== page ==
In all toil there is profit
As the immigration of Roma to Western European states continues to cause media panic, Damian Le Bas considers the history of Romani trades and the astonishing variety of jobs that Europe and Asia have relied on their “Gypsies” to do.
I’M a writer and a filmmaker: I write and make films for a living, and writing and films are what put food on my table. That might not strike some people as particularly surprising, but to me, it still is.
When I was younger I tried to think of myself as a writer, but it was hard to really believe it. It was a vague aspiration, not a sensible ambition. And the most sensible ambition I could have had wasn’t really an “ambition” anyway: it was to do what everyone else did, the work that had put food on the table for years.
When I was a kid, “what everyone else did” meant either selling flowers or doing building and roofing work. These were the sensible options, and even people in my family who had aspirations still had to do the sensible stuff. My mother and father were artists, but art didn’t pay the bills. They still sold flowers to make ends meet. So I guessed that once I grew up I’d sell flowers or do some kind of building. There were other options that seemed a bit more exotic but were still pretty close to home: selling horses, fixing motors, or buying and selling scrap; but the idea of selling words I’d actually written myself, or films I’d actually made, would have sounded about as realistic as thinking I could go and open a flower shop in outer space.
In Romani culture, the idea that you should do ‘our kind of work’, ‘Gypsy work’ or ‘Romani buki’ or whatever you happen to call it, is a powerful one. Why shouldn’t it be? We might think of how common it is in all cultures to establish a ‘family business’, a trade you and your vitsa are known and trusted for: fine. But setting up shop in a job that plays to your strengths is not the same thing as playing a role in the world of work because other people just expect you to, or because you don’t believe you can do anything different.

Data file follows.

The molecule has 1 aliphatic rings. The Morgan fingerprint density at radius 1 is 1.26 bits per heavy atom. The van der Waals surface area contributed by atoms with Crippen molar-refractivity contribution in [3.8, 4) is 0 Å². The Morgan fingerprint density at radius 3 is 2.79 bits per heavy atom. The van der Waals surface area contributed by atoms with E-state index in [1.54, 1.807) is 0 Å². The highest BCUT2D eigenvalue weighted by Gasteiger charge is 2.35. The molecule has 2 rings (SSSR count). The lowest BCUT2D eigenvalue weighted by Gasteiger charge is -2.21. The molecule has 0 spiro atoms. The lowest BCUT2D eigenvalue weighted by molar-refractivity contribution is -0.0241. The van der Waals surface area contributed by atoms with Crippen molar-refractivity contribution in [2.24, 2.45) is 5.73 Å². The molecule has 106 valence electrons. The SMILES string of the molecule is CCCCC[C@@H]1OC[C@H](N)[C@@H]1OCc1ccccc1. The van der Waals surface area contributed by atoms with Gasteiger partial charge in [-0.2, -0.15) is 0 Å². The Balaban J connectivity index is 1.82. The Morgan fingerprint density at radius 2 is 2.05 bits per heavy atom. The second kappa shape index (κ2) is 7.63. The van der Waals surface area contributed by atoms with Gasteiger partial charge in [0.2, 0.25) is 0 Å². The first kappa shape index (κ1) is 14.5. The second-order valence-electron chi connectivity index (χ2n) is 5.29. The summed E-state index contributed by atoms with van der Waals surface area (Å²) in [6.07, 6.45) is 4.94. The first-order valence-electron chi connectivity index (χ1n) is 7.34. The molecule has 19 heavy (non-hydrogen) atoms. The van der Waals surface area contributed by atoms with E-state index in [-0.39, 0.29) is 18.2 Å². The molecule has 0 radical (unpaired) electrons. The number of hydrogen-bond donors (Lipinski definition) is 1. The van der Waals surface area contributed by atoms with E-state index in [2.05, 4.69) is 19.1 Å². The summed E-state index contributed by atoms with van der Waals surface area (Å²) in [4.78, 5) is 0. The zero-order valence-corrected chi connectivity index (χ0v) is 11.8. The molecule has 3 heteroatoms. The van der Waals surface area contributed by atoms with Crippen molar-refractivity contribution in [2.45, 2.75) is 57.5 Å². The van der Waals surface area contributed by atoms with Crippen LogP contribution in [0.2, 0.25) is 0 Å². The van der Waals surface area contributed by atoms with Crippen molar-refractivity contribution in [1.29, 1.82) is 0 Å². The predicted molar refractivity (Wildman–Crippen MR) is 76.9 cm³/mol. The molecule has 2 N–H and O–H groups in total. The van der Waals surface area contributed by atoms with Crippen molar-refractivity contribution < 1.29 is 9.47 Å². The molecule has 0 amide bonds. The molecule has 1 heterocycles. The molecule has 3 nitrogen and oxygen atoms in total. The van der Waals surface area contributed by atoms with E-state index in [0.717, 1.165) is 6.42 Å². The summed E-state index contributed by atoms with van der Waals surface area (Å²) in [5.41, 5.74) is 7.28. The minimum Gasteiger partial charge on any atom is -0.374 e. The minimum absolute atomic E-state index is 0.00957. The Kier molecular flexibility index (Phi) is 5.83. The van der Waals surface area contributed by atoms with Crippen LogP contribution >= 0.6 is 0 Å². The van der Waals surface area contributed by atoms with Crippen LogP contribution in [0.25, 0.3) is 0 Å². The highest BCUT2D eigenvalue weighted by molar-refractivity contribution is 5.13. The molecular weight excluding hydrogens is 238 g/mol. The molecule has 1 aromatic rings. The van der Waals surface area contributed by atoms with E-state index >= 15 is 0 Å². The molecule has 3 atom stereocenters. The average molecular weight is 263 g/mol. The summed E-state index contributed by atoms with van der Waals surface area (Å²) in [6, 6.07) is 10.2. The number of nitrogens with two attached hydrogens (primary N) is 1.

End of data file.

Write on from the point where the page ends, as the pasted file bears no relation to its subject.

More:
Outside Romani culture, the idea of ‘Gypsy jobs’ is probably even more powerful. So what jobs do we do? They could be classified in different ways I suppose. There are the jobs that are jobs, and are useful to society; the jobs that are jobs, and aren’t useful to society; and the jobs that aren’t actually jobs, but crimes. So, as examples, in the first group we have agricultural labour (farm work); in the second group, fortune telling; and in the third group, stealing. There’s one hypothetical, externally generated tri-partite paradigmatic prism for viewing Romani labour. Or- in English- an outsider’s way of looking at Romani work.
Why do views like this continue to prevail, when they clearly have a detrimental effect on Romani people’s view of themselves and their potential (as they would have on anyone’s) and also clearly fail to describe the variety of jobs we are doing and, also, the variety of jobs we have always done? Yes, you read that correctly: the variety of jobs we have always done.